Steve Jobs on credit unions 6: Coasting is costing you

In one 10-year time frame, Apple went from death’s door to the dominant player in mobile devices. Better yet, when Apple reached the top of their market, their competitors imploded one at a time. Research In Motion (RIMM), Motorola, Sony, and HTC all slowly lost ground.

What can you learn from Apple about success in your credit union? Most companies with an overwhelming market share would have taken their foot off the gas and enjoyed success. The C-Suite and senior managers would have accepted offers to pose for Fortune magazine covers, served on several different corporate boards (each to further raise their profile), and cashed in on their hard earned accomplishments. When the world is worshipping you, you bask. You coast. You rest easy for a little while — especially after 10 hard fought years of rebuilding a company. Apple did none of that.

Credit Unions did. Through the heyday of credit unions, when visions were clear and missions were noble, success came without much work. HR Departments sent new employees to you to open an account. Companies supported their credit unions because the credit unions provided a crucial service for their employees who needed it the most.

So what happened? Times changed. Visions were lost. We took our foot off the gas. Community charters muddied the waters and greed overtook some credit unions. But that’s not the end of the story, if you don’t want it to be.

Apple made a comeback after near extinction— so can your credit union. How?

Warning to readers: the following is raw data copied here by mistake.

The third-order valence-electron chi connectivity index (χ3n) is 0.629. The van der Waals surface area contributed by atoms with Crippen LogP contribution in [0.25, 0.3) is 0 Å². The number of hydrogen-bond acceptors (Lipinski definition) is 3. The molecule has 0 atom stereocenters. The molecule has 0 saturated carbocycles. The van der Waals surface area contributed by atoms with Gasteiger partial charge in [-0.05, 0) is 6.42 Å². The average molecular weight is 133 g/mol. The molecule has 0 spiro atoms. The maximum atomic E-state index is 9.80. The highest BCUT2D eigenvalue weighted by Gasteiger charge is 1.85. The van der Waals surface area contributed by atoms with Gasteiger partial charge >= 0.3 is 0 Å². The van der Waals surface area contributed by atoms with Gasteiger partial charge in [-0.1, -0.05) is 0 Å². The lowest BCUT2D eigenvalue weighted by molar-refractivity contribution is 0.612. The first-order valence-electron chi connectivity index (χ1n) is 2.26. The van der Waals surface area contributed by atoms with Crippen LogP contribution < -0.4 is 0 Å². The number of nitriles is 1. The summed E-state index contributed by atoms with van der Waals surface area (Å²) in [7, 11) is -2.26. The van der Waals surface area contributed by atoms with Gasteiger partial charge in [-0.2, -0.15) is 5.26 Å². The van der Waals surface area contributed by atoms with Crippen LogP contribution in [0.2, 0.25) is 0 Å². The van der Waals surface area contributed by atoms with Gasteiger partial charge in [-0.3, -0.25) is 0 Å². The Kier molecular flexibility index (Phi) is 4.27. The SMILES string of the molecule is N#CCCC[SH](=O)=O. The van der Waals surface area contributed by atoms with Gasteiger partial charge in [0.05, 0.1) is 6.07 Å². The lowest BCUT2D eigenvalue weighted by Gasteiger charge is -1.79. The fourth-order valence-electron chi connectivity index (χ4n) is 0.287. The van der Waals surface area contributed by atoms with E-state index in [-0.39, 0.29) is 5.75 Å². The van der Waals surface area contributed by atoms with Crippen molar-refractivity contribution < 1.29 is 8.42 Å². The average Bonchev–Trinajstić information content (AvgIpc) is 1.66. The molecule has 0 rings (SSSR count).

1. Vision: Apple didn’t play the computer “game” the way everyone said they needed to. They went from being 3 months away from shutting down to introducing the iPhone within 10 years. During that time frame, Napster was introduced and made music pretty much free. Apple produced the next “Walkman” with the iPod, which forced users to pay for music. Dell lead in PC sales during that time, selling boring looking computers with no middle man to keep the costs down. Apple created a bunch of Apple stores and sales skyrocketed. In 2007, all the leading smart phones, such the BlackBerry, Palm Treo, and the first versions of Google’s Android, had physical keyboards. Apple came up with something utterly different. So why is your credit union playing the “game” the way everyone else is? Don’t just dream about beating the competition. Think differently and create a new game.
  1. Mission: “We must remember what we started out to do and then find ways to do it with the modern techniques available,” said Louise Herring, one of the pioneers of credit unions. It would be silly to think we could go back to what we did decades ago and expect success. Credit unions were started to serve people with modest means. Today, that doesn’t just mean impoverished people. Who could use a break from the big banks? College students sure could use a financial institution, which had their best interest in mind. Small business owners could use a financial institution that would work hard for their $100,000 loan unlike a large bank that doesn’t have much time for such a “small” transaction. Chances are, your quarterly newsletter and statement stuffers aren’t going to reach those people. Find the “modern techniques” that Ms. Herring referenced and craft a relevant consumer centered message that solves their problem.

“I didn’t see it then, but it turned out that getting fired from Apple was the best thing that could have ever happened to me. The heaviness of being successful was replaced by the lightness of being a beginner again, less sure about everything. It freed me to enter one of the most creative periods of my life,” said Steve Jobs in his 2005 Stanford commencement address. In the case of many credit unions, you’re a beginner again. You have work to do and decisions to make. Your much larger competitors can outspend you in the marketing race, but as we always tell our clients, there’s no way in hell they can outwork you. You’re smaller, more nimble, and, if you choose to do so, can sneak up on them and reinvent the game.

Bo McDonald

Bo McDonald

Bo McDonald is president of Your Marketing Co. A marketing firm that started serving credit unions nearly a decade ago, offering a wide range of services including web design, branding, ... Web: Details